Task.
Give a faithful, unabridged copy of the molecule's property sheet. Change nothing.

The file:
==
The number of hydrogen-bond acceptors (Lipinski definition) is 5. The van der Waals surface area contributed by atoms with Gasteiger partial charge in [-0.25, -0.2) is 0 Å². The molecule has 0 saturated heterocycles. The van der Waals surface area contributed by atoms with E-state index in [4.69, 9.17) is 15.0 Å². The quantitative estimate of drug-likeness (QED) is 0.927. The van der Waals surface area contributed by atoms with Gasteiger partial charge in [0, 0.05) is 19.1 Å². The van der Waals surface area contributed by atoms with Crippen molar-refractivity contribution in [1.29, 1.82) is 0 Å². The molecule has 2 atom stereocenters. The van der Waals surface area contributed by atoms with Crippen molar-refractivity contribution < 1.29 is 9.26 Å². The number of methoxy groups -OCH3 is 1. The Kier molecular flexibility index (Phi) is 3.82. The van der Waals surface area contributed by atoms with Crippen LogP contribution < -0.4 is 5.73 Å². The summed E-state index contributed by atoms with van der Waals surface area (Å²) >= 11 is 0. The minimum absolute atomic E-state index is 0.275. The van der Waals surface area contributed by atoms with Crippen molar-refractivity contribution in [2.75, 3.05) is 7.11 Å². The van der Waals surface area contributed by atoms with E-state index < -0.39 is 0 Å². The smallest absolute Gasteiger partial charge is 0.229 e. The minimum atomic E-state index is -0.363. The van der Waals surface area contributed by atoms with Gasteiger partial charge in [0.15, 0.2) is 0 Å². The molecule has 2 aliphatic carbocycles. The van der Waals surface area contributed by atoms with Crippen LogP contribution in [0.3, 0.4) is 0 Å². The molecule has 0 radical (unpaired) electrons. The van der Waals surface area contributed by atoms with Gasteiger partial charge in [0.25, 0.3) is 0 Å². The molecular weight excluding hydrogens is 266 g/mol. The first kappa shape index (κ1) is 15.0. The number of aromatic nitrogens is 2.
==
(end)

The number of hydrogen-bond acceptors (Lipinski definition) is 5. The van der Waals surface area contributed by atoms with Gasteiger partial charge in [-0.25, -0.2) is 0 Å². The molecule has 0 saturated heterocycles. The van der Waals surface area contributed by atoms with E-state index in [4.69, 9.17) is 15.0 Å². The quantitative estimate of drug-likeness (QED) is 0.927. The van der Waals surface area contributed by atoms with Gasteiger partial charge in [0, 0.05) is 19.1 Å². The van der Waals surface area contributed by atoms with Crippen molar-refractivity contribution in [1.29, 1.82) is 0 Å². The molecule has 2 atom stereocenters. The van der Waals surface area contributed by atoms with Crippen molar-refractivity contribution < 1.29 is 9.26 Å². The number of methoxy groups -OCH3 is 1. The Kier molecular flexibility index (Phi) is 3.82. The van der Waals surface area contributed by atoms with Crippen LogP contribution < -0.4 is 5.73 Å². The summed E-state index contributed by atoms with van der Waals surface area (Å²) >= 11 is 0. The minimum absolute atomic E-state index is 0.275. The van der Waals surface area contributed by atoms with Crippen molar-refractivity contribution in [2.75, 3.05) is 7.11 Å². The van der Waals surface area contributed by atoms with E-state index < -0.39 is 0 Å². The smallest absolute Gasteiger partial charge is 0.229 e. The minimum atomic E-state index is -0.363. The van der Waals surface area contributed by atoms with Gasteiger partial charge in [0.15, 0.2) is 0 Å². The molecule has 2 aliphatic carbocycles. The van der Waals surface area contributed by atoms with Crippen LogP contribution in [0.3, 0.4) is 0 Å². The molecule has 0 radical (unpaired) electrons. The van der Waals surface area contributed by atoms with Gasteiger partial charge in [0.25, 0.3) is 0 Å². The molecular weight excluding hydrogens is 266 g/mol. The first kappa shape index (κ1) is 15.0. The number of aromatic nitrogens is 2.